Friday, August 26, 2016

22nd Sunday Year C The humility to acknowledge our sins (Gospel: Lk 14:1, 7-14)

Every time I celebrate the mass there is one line more than any other that seems to stay in my mind.  It is the last line of the prayer the priest says over the chalice at the consecration: This is the chalice of my blood…It will be poured out for you and for many, for the forgiveness of sins.That phrase ‘so that sins may be forgiven’ is really what the whole mass is about, and indeed what the life, death and resurrection of Jesus was about: ‘so that sins may be forgiven.’

Jesus came among us so that our sins could be taken away, so that we could be healed. That fact alone should give us great courage because it means that God is totally for us, even when we have fallen into sin. The Lord is not interested in our sin, He is interested in us. He wants us to be healed, to be at peace, but He also wants us to acknowledge and confess our sins. And that is also why He challenges us to repent and to keep coming back to God, no matter what happens, because God knows much better than we do that sin is the one thing that can block us from God who our ultimate happiness. If we lose God we will also lose our happiness, because nothing else can fulfil us.

There is a powerful story in the Old Testament about King David. It has all the ingredients of a modern movie. David—who is now a very powerful king with everything he could ask for—is walking one day on the roof of his house and he sees a beautiful woman in a nearby garden taking a bath. He asks who she is and he is told that she is Bathsheba, the wife of Uriah the Hittite. But because he is king and he is used to getting his own way, he has her brought to him and he sleeps with her. Sometime later she sends a message to him to tell him that she is pregnant. Now he is afraid because he knows he is going to be found out. So he sends for her husband Uriah, who is away at war fighting for him. When Uriah comes David asks him how the war is going, how the morale is among the men, etc. Later he invites him to dinner with him and then he sends him away and says ‘Go home to your wife and tomorrow I’ll let you return to the battle.’ But Uriah doesn’t go to his house. Perhaps he is suspicious. Instead he sleeps at the door of the palace with the servants.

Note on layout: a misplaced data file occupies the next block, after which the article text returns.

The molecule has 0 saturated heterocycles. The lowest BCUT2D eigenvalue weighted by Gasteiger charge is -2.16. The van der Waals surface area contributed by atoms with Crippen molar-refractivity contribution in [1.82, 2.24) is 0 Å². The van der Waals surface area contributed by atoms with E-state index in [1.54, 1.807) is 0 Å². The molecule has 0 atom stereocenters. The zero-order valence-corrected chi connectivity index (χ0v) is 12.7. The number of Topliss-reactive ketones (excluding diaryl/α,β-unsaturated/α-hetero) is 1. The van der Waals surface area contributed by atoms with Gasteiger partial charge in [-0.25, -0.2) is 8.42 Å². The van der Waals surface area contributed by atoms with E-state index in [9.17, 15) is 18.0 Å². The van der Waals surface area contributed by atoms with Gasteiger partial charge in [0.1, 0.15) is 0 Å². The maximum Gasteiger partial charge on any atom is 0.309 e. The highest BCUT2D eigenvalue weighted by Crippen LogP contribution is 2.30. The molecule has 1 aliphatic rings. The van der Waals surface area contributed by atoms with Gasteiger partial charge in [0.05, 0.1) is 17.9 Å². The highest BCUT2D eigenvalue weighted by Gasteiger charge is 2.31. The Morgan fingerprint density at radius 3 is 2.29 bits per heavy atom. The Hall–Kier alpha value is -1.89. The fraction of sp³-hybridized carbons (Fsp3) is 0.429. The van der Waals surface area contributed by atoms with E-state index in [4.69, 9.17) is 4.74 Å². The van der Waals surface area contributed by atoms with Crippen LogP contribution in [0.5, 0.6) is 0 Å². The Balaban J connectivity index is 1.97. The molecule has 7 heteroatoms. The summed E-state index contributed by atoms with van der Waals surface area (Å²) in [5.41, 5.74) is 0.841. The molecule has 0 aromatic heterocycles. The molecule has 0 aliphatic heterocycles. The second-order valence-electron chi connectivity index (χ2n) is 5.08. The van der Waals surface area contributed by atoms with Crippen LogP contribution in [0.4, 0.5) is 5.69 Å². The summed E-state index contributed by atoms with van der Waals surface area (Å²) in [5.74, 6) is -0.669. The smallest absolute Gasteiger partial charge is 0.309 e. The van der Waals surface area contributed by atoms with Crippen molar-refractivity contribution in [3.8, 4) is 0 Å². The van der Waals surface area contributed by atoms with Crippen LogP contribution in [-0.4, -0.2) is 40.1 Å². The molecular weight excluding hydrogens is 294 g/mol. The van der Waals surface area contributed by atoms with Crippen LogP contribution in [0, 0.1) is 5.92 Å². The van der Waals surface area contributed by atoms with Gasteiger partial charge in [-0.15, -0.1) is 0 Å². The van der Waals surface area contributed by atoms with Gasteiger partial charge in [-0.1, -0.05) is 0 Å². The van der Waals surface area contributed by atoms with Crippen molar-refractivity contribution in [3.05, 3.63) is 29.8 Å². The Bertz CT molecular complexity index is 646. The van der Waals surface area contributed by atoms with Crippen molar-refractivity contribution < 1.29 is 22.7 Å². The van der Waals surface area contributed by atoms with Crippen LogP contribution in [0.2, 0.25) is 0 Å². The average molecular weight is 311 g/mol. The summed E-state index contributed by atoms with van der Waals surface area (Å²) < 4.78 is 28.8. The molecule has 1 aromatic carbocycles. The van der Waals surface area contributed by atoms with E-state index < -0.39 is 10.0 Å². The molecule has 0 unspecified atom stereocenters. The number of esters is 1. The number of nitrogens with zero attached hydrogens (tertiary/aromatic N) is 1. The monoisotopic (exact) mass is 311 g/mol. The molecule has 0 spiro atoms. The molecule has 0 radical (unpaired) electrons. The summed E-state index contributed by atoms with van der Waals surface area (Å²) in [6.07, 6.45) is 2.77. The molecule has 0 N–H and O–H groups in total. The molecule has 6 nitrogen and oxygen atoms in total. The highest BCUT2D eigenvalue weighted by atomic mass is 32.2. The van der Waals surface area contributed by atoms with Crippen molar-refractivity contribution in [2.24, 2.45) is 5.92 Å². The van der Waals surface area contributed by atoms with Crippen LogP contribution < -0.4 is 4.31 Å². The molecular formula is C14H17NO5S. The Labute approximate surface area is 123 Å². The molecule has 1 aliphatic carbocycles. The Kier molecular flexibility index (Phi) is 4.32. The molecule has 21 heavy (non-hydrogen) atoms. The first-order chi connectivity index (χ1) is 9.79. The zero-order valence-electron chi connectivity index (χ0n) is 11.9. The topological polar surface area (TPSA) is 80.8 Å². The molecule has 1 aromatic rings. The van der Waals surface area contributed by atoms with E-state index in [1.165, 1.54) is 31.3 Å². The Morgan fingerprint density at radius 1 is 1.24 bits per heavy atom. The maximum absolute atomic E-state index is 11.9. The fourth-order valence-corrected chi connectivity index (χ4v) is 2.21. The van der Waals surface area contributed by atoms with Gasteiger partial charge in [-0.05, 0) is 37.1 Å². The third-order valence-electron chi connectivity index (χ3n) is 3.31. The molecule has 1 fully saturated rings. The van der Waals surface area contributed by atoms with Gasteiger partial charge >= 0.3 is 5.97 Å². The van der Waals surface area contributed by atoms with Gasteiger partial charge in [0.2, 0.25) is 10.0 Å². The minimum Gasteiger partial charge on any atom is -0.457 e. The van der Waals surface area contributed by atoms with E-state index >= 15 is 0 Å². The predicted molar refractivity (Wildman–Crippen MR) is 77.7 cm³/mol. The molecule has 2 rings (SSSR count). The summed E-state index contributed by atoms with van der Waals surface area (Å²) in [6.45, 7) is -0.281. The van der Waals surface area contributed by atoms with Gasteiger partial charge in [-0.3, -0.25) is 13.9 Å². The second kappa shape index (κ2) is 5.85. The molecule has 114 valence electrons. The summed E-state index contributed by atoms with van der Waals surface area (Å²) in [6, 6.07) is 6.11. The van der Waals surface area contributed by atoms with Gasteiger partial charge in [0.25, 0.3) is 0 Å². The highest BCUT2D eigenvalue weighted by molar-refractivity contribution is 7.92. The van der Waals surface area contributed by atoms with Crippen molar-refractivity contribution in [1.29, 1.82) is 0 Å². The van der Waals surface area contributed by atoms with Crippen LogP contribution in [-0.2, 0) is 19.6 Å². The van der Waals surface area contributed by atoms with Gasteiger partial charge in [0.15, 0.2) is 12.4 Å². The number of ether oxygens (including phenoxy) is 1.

The next day when David finds out that he didn’t go home to his wife he invites him again to come and eat with him. This time he gets Uriah drunk and then tells him to go home to his wife, but again Uriah sleeps at the gate of the palace. So the following day David sends Uriah back to the battle with a letter to his senior officer telling him to place Uriah in the thick of the battle and then to pull back so that he is killed. So Uriah goes back to the war carrying his own death warrant and he is killed.

So we have lust, adultery, lies, betrayal and murder; quite a list of evil, all committed by the so-called ‘great’ King David. But because God loves David He doesn’t let him away with it and so he sends the prophet Nathan along to David, who tells him the following story:

Nathan says to David, ‘There was once a rich man who lived in a city. He had all he wanted: huge farms, many servants etc. There was also a poor man in the same city who had just one little lamb. And he loved the lamb like one of his own children. One day a stranger came to the rich man, but instead of taking one of his own flock, the rich man took the poor man’s lamb and had him killed for the meal.’ When David heard this he jumped up in a rage and said, ‘As the Lord lives, the man who did this deserves to die.’ And Nathan says to David: ‘You are the man.’